Saturday, January 22, 2011

Ojakalda

Ojakalda means 'river bank' in Estonian. It's also the name of the property right next to ours. The parcel is a little smaller than Paia, just under a hectare.


It has a small house with one room and a kitchen and a dilapidated kõrvalhoone,


as well as some old sheds allegedly used for larcenous purposes sometime in the not too distant past.


And of course there's the storks' nest. We remain hopeful that a pair will come back next Summer.


One of the most important things to us was the rest (about 50 meters) of the riverfront between Paia and the main road.


There's a picturesque culvert where the river flows under the road. It looks better in the Summer.


We were also interested in the 80 meters of frontage directly on the Imavere-Viljandi highway.


We decided that expanding our existing property would add a lot of value in the long run. We also have a landscaping project in mind for the old riverbed, which we thought would be simpler to do if we owned the rest of the bank.

We made inquiries about the property through our local contacts, and the owner was indeed willing to sell. Which is how I ended up coming to Tartu in January to do the closing, which went off with the normal Estonian low-key efficiency. Everyone showed up on time, all the paperwork was ready, and all the bills were paid electronically. The previous owner, Rein, volunteered to go with us to Eesti Energia to get the electrical contract transferred. All very Estonian.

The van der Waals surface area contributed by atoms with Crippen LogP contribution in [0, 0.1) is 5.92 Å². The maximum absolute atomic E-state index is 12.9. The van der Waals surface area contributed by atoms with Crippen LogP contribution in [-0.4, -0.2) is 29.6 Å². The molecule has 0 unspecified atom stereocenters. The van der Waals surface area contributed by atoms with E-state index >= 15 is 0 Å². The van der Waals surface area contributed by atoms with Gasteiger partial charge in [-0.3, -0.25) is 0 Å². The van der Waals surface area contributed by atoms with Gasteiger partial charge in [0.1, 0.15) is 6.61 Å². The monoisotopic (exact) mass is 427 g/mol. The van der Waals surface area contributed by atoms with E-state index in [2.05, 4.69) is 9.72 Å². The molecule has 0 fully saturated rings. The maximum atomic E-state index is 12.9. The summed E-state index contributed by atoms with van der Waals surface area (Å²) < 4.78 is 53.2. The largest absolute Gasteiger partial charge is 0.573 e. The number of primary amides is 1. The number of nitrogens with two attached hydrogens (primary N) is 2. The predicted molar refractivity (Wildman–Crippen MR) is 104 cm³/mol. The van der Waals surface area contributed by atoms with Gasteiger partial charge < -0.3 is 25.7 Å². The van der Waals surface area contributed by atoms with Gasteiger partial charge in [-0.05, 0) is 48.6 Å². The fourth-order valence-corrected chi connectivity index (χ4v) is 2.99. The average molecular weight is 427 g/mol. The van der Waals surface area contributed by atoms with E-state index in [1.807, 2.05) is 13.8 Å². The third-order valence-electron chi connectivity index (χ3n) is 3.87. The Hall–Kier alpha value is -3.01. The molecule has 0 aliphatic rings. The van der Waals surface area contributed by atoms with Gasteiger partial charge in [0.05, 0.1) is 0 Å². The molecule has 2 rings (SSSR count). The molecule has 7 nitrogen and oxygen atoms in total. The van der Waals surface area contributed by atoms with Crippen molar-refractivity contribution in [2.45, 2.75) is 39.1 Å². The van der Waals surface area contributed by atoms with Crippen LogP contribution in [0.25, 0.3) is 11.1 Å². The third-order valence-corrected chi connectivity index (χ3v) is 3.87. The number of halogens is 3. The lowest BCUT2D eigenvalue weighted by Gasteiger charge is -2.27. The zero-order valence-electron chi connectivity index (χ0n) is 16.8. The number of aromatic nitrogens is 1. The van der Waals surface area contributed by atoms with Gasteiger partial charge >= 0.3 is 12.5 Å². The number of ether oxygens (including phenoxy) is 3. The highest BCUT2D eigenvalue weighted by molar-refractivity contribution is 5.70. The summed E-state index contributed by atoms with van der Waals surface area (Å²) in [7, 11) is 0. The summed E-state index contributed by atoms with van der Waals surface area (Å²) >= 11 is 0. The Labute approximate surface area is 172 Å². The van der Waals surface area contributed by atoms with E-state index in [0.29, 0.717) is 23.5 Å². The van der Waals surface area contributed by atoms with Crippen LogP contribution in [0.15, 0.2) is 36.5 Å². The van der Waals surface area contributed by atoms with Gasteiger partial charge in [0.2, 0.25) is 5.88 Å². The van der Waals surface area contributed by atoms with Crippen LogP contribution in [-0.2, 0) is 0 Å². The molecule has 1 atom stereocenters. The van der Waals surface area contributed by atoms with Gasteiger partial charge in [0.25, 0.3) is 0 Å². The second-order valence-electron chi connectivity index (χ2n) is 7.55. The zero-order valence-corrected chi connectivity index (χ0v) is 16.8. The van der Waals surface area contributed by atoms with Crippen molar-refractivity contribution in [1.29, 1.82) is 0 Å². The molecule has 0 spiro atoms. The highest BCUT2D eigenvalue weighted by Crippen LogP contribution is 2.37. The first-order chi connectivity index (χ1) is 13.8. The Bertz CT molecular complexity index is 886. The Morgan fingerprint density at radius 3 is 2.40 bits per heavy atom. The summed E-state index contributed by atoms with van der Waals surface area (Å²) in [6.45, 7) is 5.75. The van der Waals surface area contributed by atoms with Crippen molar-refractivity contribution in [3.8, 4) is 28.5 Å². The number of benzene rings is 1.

We now have a little over 2.3 hectares or 5.75 acres in a nice contiguous piece. This Summer we'll see if we can consolidate the 2 parcels and perhaps the electrical service as well. Fortunately only Paia has village water, though ironically the well is located on a small parcel of municipal land which is entirely surrounded by Ojakalda. The water line for Paia runs from the well through Ojakalda, which was another point in favor of acquiring the land. Rein had kindly allowed us to run the line through his property a couple years ago, but it's simpler if it's all on our own place.

It's interesting to think about consolidating the properties physically. There are various overgrown boundary plantings that separate them, lilacs and spruce trees and lots of scrub. There's a kitchen garden plot that hasn't been used the last few years. This Summer we'll at least start taking down some of the bushes and trees that separate the two parcels. The Paia house is pretty well located to see the entire property once we cut back the foliage.

I'm not sure what we'll call the consolidated property. Paia is an old name in the area and appears on the land office maps. Ojakalda is a fairly recent name. Apparently it used to be called Kõre, which is a kind of toad, called a Natterjack in English. I've thought about something like Paia Ojakaldal, Paia on the River Bank. It would help differentiate it from the Paia Talu on the other side of Imavere.

The sheds and the kõrvalhoone will probably all have to be torn down. I should be able to get into the house in March to see what kind of condition it's in. The snow was very deep when I was there last Friday, and while I could probably have made it back to the house and gotten the door open, I could see not being able to get it closed again, or possibly not reattached.

I suspect the best case is that it's condition is about like the Paia house was in 2006, which means it will need to be completely gutted, saving just the log walls and maybe the roof beams and some details like door and maybe ceilings if they're decent looking. If the house is salvageable, I'd like to rebuild it as a kind of guest cottage.

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Location:E 88,Sharjah,United Arab Emirates

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